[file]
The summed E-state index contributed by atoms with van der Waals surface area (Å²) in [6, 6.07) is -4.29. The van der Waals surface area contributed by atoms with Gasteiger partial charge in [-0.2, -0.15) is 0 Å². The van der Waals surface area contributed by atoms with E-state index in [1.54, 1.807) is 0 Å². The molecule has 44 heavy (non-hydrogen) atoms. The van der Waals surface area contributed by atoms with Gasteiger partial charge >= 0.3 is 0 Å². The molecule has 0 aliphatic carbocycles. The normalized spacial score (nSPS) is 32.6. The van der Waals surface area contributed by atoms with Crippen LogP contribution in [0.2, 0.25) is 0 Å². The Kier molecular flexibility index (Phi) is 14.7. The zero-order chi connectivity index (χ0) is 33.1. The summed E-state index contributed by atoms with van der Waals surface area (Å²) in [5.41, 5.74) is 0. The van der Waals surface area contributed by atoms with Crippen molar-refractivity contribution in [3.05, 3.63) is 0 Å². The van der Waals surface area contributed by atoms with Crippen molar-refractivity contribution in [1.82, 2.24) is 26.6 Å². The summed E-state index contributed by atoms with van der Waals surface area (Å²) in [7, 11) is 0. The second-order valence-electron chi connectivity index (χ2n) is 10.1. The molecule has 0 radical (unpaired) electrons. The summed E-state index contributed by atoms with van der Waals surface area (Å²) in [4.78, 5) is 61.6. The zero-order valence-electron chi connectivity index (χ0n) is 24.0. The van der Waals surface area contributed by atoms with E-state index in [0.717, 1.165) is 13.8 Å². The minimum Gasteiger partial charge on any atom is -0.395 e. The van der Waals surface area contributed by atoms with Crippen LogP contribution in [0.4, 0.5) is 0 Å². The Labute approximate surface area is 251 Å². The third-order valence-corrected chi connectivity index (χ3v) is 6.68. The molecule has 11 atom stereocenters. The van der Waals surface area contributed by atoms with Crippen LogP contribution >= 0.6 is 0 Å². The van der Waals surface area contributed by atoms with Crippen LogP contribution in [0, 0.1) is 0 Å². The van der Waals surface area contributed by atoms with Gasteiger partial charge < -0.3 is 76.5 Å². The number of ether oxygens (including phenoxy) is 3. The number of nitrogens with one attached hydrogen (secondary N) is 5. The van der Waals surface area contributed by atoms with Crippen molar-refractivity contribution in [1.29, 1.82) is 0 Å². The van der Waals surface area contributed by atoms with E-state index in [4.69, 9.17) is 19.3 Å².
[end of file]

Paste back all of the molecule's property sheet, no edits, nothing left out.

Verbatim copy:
The summed E-state index contributed by atoms with van der Waals surface area (Å²) in [6, 6.07) is -4.29. The van der Waals surface area contributed by atoms with Gasteiger partial charge in [-0.2, -0.15) is 0 Å². The van der Waals surface area contributed by atoms with E-state index in [1.54, 1.807) is 0 Å². The molecule has 44 heavy (non-hydrogen) atoms. The van der Waals surface area contributed by atoms with Gasteiger partial charge >= 0.3 is 0 Å². The molecule has 0 aliphatic carbocycles. The normalized spacial score (nSPS) is 32.6. The van der Waals surface area contributed by atoms with Crippen LogP contribution in [0.2, 0.25) is 0 Å². The Kier molecular flexibility index (Phi) is 14.7. The zero-order chi connectivity index (χ0) is 33.1. The summed E-state index contributed by atoms with van der Waals surface area (Å²) in [5.41, 5.74) is 0. The van der Waals surface area contributed by atoms with Crippen molar-refractivity contribution in [3.05, 3.63) is 0 Å². The van der Waals surface area contributed by atoms with Crippen molar-refractivity contribution in [1.82, 2.24) is 26.6 Å². The summed E-state index contributed by atoms with van der Waals surface area (Å²) in [7, 11) is 0. The second-order valence-electron chi connectivity index (χ2n) is 10.1. The molecule has 0 radical (unpaired) electrons. The summed E-state index contributed by atoms with van der Waals surface area (Å²) in [4.78, 5) is 61.6. The zero-order valence-electron chi connectivity index (χ0n) is 24.0. The van der Waals surface area contributed by atoms with E-state index in [0.717, 1.165) is 13.8 Å². The minimum Gasteiger partial charge on any atom is -0.395 e. The van der Waals surface area contributed by atoms with Crippen LogP contribution in [0.4, 0.5) is 0 Å². The Labute approximate surface area is 251 Å². The third-order valence-corrected chi connectivity index (χ3v) is 6.68. The molecule has 11 atom stereocenters. The van der Waals surface area contributed by atoms with Crippen LogP contribution >= 0.6 is 0 Å². The van der Waals surface area contributed by atoms with Crippen LogP contribution in [0, 0.1) is 0 Å². The van der Waals surface area contributed by atoms with Gasteiger partial charge < -0.3 is 76.5 Å². The number of ether oxygens (including phenoxy) is 3. The number of nitrogens with one attached hydrogen (secondary N) is 5. The van der Waals surface area contributed by atoms with Crippen molar-refractivity contribution in [1.29, 1.82) is 0 Å². The van der Waals surface area contributed by atoms with E-state index in [4.69, 9.17) is 19.3 Å².